The Federal Government’s recent intervention meant to fast-track the payment of claims to the families left behind by victims of Dana Airline’s June 3, 2012 plane crash in Iju, Lagos, is yet another reminder of the tragic air mishap that claimed the lives of 153 passengers and crew members and many others on ground. More than a year after the fatal incident, however, many of the families of the victims are yet to be compensated.
The Minister of Aviation, Princess Stella Oduah, indicated last week that the airline had paid up to 60 percent of the claims, but that the delay being experienced by Dana Airline’s management in concluding the settlement was due to double claims that needed to be clarified. She said the airline had up to six months (between now and December this year) to complete the payment of compensation to all affected families or face sanctions. The aviation ministry had at the first anniversary of the tragic air mishap and unveiling of the memorial cenotaph built to immortalise the dead in Lagos early last month, announced that the FG was working with the airline’s management to ensure that all compensation disagreements were amicably resolved.
It is rather surprising that over a year after the said plane crash, families that lost their bread winners and loved ones are still on the queue waiting for their compensation to be paid, despite what seemed the airline’s sincere commitment to settling the bereaved families as quickly as possible. Dana Airline’s snailspeed in settling the claims had compelled some of the affected to petition the government in search of respite. Indeed, not long ago, the company’s management was accused of trying to justify its delay of the compensation payment with ridiculous excuses and smart attempts to expunge the names of certain families on grounds of passive or weak family affiliations. Worst hit were families of the ground victims of the crash, as well as those of victims who joined the ill-fated air plane with tickets repurchased from passengers who eventually could not make the trip.
It is a sad commentary that long after the unfortunate national disaster, the payment of compensation to the families of the victims is still being delayed because of so-called multiple claims, difficulties in ascertaining the next-of-kin and who should or should not collect what. While the cases of on-theground victims may be disputed to some extent if dubiously presented, those of the families of victims listed on the airline’s manifest, including those that joined the aircraft with third party tickets and crew members ought to have been sorted out by now. That just a little over half of the families of victims have so far gotten their compensation seems an indication that the delay may be as a result of other factors known only to the airline other than the problems of documentation and identification being flaunted by both the government and management of Dana. Should the problem be cash crunch, it is unacceptable that an airline of Dana’s repute could be in business without the requisite insurance cover against the unforeseen, as was the case on June 3 last year.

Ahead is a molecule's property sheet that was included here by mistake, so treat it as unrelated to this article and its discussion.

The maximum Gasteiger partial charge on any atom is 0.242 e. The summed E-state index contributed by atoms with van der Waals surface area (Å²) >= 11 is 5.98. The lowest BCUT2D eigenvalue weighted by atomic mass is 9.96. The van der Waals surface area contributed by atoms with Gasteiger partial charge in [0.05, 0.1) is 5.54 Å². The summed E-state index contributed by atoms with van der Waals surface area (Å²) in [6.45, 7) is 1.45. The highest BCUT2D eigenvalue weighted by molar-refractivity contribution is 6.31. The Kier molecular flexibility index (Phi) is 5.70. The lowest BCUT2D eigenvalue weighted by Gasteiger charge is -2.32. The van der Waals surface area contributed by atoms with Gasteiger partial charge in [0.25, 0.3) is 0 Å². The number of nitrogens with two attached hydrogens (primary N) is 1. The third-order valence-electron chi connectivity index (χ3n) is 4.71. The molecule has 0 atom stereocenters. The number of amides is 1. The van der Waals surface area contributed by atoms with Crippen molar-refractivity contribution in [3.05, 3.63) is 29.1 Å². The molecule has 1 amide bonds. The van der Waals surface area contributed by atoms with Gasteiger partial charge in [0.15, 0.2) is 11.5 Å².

The gruelling experience and delay the families of the crash victims are now being made to pass through before being paid handouts that can never bring their dead back to life appear a vindication of the public outrage that greeted the FG’s approval of Dana Airline’s return to business shortly after the crash. Had the revocation of the license and grounding of the airline been sustained a bit longer, it probably would have been more committed to settling the affected families. However, December 2013 is not eternity.
The FG and other stakeholders should join hands in compelling Dana Airline to settle the compensation due the families of the victims of the last year air crash between now and the expiration of the six-month ultimatum the government gave the airline. And should the airline fail to meet the target, the FG should not dwell on rhetoric. It should move fast and decisively to compel compliance, even if it entails disrupting the operations of the airline.